• A butcher who only kills beavers

The poem is full of silly lines and scenarios and never explains what a snark is. Like “Jabberwocky,” it’s pure nonsense, but it’s fun nonsense that many people love to read.

Life Is But a Dream

Carroll was inspired to write “Life Is But a Dream” by his Wonderland stories and how they came to be. Most people know that Carroll created the Wonderland stories at the request of his friend’s daughter, Alice.

In response, he spun a world of stories about a young girl named Alice who found herself in a fantastical world full of talking animals, vicious queens, and things that didn’t make sense. “Life Is But a Dream” talks about the stories and weaves fantasy with reality in how they came to be.

It’s a relatively short poem, so let’s look at it in its entirety:

A boat, beneath a sunny sky

Lingering onward dreamily

In an evening of July

Children three that nestle near,

Eager eye and willing ear,

Pleased a simple tale to hear

Long has paled that sunny sky;

Echoes fade and memories die;

Autumn frosts have slain July.

Still she haunts me, phantomwise,

Alice moving under skies

Never seen by waking eyes.

Children yet, the tale to hear,

Eager eye and willing ear,

Lovingly shall nestle near.

In a Wonderland they lie,

Dreaming as the days go by,

Dreaming as the summers die;

Ever drifting down the stream

Lingering in the golden gleam

Life, what is it but a dream?

The powerful ending line of the poem resonates with anyone with a bit of imagination. After all, haven’t we all experienced something so strange or so beautiful that we have to wonder, “Is this all a dream?”

However, the lovely theme of the poem isn’t the only thing that makes it memorable. It’s also an acrostic poem in which the first letter of each line spells out a name; in this case, that name is Alice Pleasance Liddell, the daughter of Carroll’s friend to whom he first told the Alice stories.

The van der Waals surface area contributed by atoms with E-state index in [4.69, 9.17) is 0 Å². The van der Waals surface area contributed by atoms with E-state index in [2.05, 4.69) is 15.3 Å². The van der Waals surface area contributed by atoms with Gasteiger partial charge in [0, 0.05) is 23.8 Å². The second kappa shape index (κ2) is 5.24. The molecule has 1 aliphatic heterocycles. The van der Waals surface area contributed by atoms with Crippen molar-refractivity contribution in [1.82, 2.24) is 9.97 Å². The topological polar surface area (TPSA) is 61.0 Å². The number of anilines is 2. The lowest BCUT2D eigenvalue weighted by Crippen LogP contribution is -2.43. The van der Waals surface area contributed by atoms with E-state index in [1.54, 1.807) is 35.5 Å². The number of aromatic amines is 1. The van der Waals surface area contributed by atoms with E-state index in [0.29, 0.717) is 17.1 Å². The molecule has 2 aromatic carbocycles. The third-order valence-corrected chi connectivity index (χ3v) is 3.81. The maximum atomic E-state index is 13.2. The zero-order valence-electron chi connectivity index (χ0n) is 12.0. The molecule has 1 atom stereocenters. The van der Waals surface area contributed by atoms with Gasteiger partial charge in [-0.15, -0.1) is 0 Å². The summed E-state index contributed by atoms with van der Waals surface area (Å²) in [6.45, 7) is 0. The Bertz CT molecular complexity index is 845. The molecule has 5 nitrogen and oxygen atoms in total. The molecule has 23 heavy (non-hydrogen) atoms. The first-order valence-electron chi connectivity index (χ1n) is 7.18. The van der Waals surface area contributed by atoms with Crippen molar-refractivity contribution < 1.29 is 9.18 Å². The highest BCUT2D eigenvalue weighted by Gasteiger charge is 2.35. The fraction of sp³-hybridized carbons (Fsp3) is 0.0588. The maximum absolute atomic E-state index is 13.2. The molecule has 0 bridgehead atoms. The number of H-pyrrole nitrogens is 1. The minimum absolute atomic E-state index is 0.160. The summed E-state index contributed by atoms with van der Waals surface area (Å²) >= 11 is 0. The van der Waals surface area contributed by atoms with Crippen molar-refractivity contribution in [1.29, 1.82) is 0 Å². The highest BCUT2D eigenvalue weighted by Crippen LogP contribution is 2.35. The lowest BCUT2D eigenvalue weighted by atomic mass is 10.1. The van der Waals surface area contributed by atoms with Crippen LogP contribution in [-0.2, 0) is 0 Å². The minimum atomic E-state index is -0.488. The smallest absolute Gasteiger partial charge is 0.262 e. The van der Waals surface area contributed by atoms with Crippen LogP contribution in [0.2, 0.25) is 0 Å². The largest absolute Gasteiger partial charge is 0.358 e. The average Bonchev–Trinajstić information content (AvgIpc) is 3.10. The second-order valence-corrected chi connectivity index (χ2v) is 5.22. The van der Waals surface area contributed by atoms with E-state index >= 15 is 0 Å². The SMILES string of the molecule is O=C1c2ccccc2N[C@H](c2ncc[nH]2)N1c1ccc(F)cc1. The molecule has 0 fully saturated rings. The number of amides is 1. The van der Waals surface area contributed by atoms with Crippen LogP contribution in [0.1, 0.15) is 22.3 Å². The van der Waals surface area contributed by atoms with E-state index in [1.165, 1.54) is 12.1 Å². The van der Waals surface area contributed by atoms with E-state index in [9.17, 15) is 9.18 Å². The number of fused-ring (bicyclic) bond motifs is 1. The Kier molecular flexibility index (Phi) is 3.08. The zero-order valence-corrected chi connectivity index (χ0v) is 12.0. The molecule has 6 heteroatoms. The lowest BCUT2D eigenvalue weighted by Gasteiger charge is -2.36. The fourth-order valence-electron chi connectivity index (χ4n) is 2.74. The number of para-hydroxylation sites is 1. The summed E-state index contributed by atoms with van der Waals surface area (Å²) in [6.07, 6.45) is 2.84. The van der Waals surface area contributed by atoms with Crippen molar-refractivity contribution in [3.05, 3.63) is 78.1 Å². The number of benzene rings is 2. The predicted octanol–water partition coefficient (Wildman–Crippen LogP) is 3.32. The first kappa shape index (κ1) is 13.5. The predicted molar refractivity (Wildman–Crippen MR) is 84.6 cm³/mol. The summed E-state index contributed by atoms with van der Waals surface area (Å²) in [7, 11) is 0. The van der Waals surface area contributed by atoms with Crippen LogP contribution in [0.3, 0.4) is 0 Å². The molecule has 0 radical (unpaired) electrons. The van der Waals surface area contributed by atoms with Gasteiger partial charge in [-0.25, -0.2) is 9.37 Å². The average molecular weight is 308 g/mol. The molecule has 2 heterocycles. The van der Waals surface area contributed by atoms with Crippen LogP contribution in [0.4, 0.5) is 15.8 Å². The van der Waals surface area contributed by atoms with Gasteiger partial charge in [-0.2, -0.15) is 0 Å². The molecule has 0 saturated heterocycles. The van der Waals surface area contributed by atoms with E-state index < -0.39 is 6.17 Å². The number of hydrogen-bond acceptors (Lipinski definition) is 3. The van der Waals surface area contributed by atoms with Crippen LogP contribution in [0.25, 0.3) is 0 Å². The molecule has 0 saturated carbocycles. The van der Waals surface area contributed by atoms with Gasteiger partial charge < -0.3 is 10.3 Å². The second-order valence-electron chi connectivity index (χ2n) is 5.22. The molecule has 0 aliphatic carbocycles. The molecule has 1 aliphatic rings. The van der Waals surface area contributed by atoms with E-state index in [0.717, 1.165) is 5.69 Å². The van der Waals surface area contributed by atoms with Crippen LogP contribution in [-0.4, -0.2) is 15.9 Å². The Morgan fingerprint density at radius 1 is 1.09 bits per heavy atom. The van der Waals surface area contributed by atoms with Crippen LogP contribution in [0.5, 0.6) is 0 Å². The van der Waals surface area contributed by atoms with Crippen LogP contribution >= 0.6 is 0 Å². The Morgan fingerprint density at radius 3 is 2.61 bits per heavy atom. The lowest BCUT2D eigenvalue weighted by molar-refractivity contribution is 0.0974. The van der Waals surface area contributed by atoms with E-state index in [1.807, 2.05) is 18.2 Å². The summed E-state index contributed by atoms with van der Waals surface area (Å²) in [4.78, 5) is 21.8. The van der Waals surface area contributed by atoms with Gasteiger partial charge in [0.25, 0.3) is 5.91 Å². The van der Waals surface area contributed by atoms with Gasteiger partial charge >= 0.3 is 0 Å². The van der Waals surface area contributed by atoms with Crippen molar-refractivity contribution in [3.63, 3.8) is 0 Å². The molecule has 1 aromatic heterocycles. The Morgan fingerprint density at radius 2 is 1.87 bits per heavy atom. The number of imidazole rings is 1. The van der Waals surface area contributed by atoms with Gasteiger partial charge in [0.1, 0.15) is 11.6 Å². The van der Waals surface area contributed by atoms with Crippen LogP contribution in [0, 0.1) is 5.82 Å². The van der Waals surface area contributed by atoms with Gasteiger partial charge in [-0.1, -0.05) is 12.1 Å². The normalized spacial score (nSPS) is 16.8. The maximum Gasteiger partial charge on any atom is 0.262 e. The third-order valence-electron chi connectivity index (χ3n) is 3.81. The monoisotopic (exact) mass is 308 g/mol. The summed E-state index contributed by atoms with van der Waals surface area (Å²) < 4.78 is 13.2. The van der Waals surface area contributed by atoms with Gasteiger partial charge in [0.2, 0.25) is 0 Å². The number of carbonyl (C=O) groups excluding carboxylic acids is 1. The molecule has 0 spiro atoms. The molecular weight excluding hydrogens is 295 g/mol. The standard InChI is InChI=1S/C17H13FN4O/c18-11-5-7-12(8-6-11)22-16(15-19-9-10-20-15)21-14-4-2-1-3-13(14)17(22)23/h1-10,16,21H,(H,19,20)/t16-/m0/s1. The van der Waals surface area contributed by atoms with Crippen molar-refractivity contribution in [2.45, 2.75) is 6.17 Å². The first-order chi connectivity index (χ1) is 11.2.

Acrostic and Father William

Carroll penned two other acrostic poems; one simply referred to as “Acrostic” and the other, “Father William.”

The acrostic word in “Father William” spells out Adelaide Paine, another young girl with whom Carrol was acquainted. After “The Hunting of the Snark” was published, he sent Paine’s family a copy, using the acrostic poem as the dedication.

“Acrostic” featured three girls’ names in its lines:

  • Lorina
  • Alice
  • Edith

These were the three Liddell sisters for whom Carroll wrote his stories. According to, Carroll hid the handwritten poem in the pages of Holiday House by Catherine Sinclair, which may be why it uses the words HOLIDAY and HOUSE (in all caps) twice within its lines.

Final Thoughts

It’s hard to pinpoint the exact number of poems Lewis Carroll wrote. Some are listed multiple times under different names, while others are only a few lines long and pop up in the middle of one of his more famous novels.

He definitely wrote several that are still well-known today, and many others may have been lost to history. Even so, there’s still plenty of them to read. So if you’ve finished the Wonderland books and want more Carroll, try some of his poetry next.